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Inherited Retinal Disease
Video

VISIONS 2024 Highlighted Testing and Registries for Inherited Retinal Diseases

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Todd Durham, PhD, Senior Vice President of Clinical and Outcomes Research at the Foundation Fighting Blindness, shared insights from a session at VISIONS 2024 that addressed the importance of genetic testing for IRD and the impact patient registries can have on treatment discovery.

Todd Durham, PhD:

For 25 years or so, I spent my career working in drug development as a biostatistician, so I had a lot of drug development experience before I came here about 5 years ago. The Foundation Fighting Blindness is focused on doing everything we can to accelerate the path to treatments and cures for inherited retinal diseases (IRDs) and dry age-related macular degeneration (AMD). We accomplished that through our grants programs, through our fundraisers, and community engagement and education.

The areas that I’m responsible for that contribute to that mission are clinical research activities, number 1 being studies that we conduct through the Foundation Fighting Blindness Clinical Consortium, and My Retina Tracker Registry and our sponsored genetic testing program. It’s a wonderful organization. I think we’ve done a lot of good.

Question:

The Foundation Fighting Blindness recently presented at the VISIONS 2024 meeting in Chicago. What were the highlights of the meeting?

Todd Durham, PhD:

VISIONS is a meeting that we have every 2 years. This particular meeting is really targeted to members of our affected community and their family members. It’s a great opportunity for us to bring investigators and researchers to the meeting so that members of our community can hear the latest on research, but it’s also an opportunity for members of our community to establish some community, get to know each other, learn more about what’s happening in the field.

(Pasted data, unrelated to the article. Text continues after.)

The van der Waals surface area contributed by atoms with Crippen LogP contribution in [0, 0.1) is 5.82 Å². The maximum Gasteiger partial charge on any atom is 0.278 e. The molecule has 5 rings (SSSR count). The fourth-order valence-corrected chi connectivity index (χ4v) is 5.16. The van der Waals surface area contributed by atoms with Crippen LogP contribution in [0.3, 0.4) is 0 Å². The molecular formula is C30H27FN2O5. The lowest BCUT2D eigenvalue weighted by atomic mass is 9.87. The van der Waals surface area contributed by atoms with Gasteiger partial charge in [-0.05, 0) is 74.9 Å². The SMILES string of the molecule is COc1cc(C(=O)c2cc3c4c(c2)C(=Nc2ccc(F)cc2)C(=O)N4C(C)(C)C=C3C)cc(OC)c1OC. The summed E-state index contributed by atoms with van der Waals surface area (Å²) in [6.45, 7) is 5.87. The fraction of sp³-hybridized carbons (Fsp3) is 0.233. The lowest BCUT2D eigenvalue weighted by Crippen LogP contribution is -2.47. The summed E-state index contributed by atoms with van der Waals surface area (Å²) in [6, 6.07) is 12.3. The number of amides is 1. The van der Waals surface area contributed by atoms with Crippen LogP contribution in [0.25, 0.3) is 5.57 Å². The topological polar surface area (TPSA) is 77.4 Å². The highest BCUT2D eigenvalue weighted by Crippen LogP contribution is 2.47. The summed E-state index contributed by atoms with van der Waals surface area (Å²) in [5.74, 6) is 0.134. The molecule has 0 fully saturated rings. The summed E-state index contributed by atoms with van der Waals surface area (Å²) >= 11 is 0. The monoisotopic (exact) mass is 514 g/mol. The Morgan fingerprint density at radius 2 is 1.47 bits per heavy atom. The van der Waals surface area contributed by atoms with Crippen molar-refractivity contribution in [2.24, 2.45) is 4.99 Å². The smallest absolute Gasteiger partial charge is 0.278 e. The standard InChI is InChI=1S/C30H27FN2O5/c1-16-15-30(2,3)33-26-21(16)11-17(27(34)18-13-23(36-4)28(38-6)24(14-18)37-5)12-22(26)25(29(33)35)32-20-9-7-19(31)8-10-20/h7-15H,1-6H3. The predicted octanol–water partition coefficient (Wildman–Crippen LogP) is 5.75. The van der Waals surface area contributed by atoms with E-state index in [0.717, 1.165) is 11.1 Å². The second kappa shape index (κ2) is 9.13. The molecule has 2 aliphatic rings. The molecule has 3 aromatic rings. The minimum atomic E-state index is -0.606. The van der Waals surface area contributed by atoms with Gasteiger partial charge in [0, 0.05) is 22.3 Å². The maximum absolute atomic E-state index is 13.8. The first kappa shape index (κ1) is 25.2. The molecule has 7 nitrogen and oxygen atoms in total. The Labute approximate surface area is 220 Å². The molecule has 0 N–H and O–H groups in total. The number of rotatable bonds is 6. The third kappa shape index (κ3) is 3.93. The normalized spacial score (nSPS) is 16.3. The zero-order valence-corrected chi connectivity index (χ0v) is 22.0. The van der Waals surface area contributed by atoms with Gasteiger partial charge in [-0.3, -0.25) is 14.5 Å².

We have some great exhibitors who talk about things other than treatments and cures. They talk about ways to manage life with inherited retinal disease and dry AMD. Folks can really learn about a list of technologies, rehabilitation, things that are really important but aren’t part of the path of the treatment and the cure. It’s a wonderful meeting. It’s always great to meet members of our community. They bring a lot of life to our mission, and it’s great to meet them face-to-face.

Question:

You were part of a session titled Inherited Retinal Disease Genetics: Testing and Registries. What were the key takeaways from that session?

Todd Durham, PhD:

I was one of 3 panelists in the presentation at the VISIONS meeting. I was joined by Ramiro Maldonado, PhD, from Duke University. He’s an inherited retinal disease specialist, and Kristy Lee, MS, CGC, who’s a genetic counselor and a professor at the University of North Carolina. It was fun to serve on a panel with them, because all 3 of us are located in the Triangle area of North Carolina. That was a coincidence.

But some of the things that we talked about around this same concept and ideas around genetic testing for inherited retinal disease, from the clinical side, we talked about how things have changed for the better over the last 5 to 10 years for access to genetic testing, but also the information that genetic testing provides about the value and clarity of the genetic diagnosis.